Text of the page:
“Beware the Ides of March”

Soothsayer (Act I, Scene 2)


The Ides was a day in the Roman calendar originally supposed to be determined by the full moon. It fell on the 13th for most months, but on the 15th for March, May, July and October. The Ides of March or 15th March was marked by several religious observances in Rome. This line is said by a soothsayer warning Julius Caesar about his impending assassination, which occurred on the Ides of March, both in the play and in actuality. Caesar brushes off the warning thinking the soothsayer is insane. His refusal to give even a moment of consideration to the soothsayer’s blatant words highlights Caesar’s inflated ego and heightened sense of confidence due to his successes.


“And Caesar’s spirit, raging for revenge,
With Ate by his side come hot from hell,
Shall in these confines with a monarch’s voice
Cry “Havoc!” and let slip the dogs of war”

Mark Antony (Act III, Scene 1)


These words are spoken in a monologue by Antony after it has been decided that he will be allowed to speak at Caesar’s funeral. Here Antony invokes the spirit of Caesar which would be seeking revenge, along with Ate, the Greek goddess of ruin and menace. He says that Caesar, with Ate rising from hell to be by his side, will make a war cry in a king’s voice, “Havoc! and let slip the dogs of war” to unleash terror and ruin on the conspirators who have murdered him. The phrase “dogs of war” is one of the most famous of the play and has since been used umpteen times to refer to a wild pack of soldiers wreaking havoc during war. It was also used as the title of the 1974 Frederick Forsyth novel, The Dogs of War.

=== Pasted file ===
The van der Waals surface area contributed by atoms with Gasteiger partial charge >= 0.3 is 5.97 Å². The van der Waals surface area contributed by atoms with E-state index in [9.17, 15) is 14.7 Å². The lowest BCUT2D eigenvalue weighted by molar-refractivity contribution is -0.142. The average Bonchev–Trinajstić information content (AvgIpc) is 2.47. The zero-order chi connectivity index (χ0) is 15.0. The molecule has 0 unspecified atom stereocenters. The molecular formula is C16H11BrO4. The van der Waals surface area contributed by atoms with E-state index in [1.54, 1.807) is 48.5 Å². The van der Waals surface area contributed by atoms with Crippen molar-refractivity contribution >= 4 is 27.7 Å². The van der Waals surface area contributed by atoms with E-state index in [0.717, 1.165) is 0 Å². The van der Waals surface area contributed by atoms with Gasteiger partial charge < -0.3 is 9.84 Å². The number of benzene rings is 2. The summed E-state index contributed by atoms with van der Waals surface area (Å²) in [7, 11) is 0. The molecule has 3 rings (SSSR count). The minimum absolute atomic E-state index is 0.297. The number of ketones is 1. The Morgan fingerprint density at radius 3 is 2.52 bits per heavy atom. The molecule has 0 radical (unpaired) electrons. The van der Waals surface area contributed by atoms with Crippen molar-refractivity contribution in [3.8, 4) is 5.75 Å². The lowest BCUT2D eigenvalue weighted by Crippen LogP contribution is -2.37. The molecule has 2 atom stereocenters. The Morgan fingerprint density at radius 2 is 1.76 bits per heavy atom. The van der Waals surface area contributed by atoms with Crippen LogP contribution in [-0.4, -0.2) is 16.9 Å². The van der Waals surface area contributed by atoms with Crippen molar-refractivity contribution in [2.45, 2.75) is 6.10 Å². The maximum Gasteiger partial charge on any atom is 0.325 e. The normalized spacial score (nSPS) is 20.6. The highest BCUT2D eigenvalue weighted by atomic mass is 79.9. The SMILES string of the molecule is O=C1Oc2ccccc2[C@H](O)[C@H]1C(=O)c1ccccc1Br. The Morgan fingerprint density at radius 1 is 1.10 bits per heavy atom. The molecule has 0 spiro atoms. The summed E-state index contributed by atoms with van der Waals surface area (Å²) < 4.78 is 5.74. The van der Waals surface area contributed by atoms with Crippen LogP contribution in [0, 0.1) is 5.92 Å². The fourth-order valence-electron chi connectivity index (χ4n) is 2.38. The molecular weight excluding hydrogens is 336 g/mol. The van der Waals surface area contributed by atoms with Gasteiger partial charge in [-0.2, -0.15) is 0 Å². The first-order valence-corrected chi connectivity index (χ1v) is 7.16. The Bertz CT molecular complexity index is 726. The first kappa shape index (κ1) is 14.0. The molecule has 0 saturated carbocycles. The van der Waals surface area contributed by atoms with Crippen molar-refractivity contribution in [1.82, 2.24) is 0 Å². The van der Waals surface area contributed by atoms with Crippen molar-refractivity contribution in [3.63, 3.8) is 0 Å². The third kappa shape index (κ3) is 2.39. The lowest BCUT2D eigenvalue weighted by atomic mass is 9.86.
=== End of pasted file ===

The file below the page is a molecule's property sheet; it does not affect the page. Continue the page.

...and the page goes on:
“But, for mine own part, it was Greek to me”

Servilius Casca (Act I, Scene 2)


These words are spoken by Casca in reply to Cassius when Cassius asks him what the famous Roman philosopher and orator Cicero said in his speech. The words simply mean, “I don’t know what he said, it was in Greek and I don’t speak Greek.” The expression “It’s Greek to me” has since become popular to express that something is not understandable. It has similar variations in many languages like “C’est du chinois”, the French expression which translates to “It’s Chinese”.


“Friends, Romans, countrymen, lend me your ears”

Mark Antony (Act III, Scene 2)


This is the first line of Mark Antony’s renowned funeral oration for Julius Caesar. Brutus and the conspirators who have assassinated Caesar allow Antony to make a speech at the funeral only on the condition that he doesn’t blame them for Caesar’s death. Antony, while outwardly justifying the actions of the assassins and sarcastically calling them “honourable men”, brilliantly uses rhetoric to portray Caesar in such a positive light that the crowd is enraged against the conspirators. Mark Antony’s speech at Caesar’s burial is considered one of the best passages in the play and its first words, which call on the audience to listen to the speaker carefully, are among the most popular in all of Shakespeare’s works.


“Et tu, Bruté?”

Julius Caesar (Act III, Scene 1)


These are the last words spoken by Julius Caesar in the play, at the time of his assassination. Addressed to his friend Marcus Brutus, the Latin phrase translates to “and you, Brutus?” or “you too, Brutus?” They signify Caesar’s disbelief and sorrow at being betrayed by a friend whom he had dearly loved. The most famous quotation of the play, it is widely used in the English speaking world to signify the utmost unexpected betrayal by a person. Such is the popularity of the phrase that it has led to an incorrect supposition that these words were the actual last words of Julius Caesar. There is much speculation and no concrete evidence on what the last words of Julius Caesar were but, according to one historian, they might have been, “Kai su, teknon?”, a Greek phrase which means “You too, child?”.